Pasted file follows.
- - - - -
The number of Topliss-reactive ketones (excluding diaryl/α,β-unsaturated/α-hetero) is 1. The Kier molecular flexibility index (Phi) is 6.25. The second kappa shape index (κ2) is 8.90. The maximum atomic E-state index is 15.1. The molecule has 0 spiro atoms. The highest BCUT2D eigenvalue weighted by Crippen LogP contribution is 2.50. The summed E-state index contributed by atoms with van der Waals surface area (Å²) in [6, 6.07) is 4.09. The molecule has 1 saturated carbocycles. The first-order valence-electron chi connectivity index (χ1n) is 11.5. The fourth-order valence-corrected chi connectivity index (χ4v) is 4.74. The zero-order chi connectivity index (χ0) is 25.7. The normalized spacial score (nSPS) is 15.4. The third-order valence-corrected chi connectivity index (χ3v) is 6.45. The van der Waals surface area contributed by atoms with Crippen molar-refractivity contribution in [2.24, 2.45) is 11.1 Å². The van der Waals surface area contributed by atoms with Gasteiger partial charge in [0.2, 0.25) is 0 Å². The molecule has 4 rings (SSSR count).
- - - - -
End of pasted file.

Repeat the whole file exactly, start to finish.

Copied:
The number of Topliss-reactive ketones (excluding diaryl/α,β-unsaturated/α-hetero) is 1. The Kier molecular flexibility index (Phi) is 6.25. The second kappa shape index (κ2) is 8.90. The maximum atomic E-state index is 15.1. The molecule has 0 spiro atoms. The highest BCUT2D eigenvalue weighted by Crippen LogP contribution is 2.50. The summed E-state index contributed by atoms with van der Waals surface area (Å²) in [6, 6.07) is 4.09. The molecule has 1 saturated carbocycles. The first-order valence-electron chi connectivity index (χ1n) is 11.5. The fourth-order valence-corrected chi connectivity index (χ4v) is 4.74. The zero-order chi connectivity index (χ0) is 25.7. The normalized spacial score (nSPS) is 15.4. The third-order valence-corrected chi connectivity index (χ3v) is 6.45. The van der Waals surface area contributed by atoms with Crippen molar-refractivity contribution in [2.24, 2.45) is 11.1 Å². The van der Waals surface area contributed by atoms with Gasteiger partial charge in [0.2, 0.25) is 0 Å². The molecule has 4 rings (SSSR count).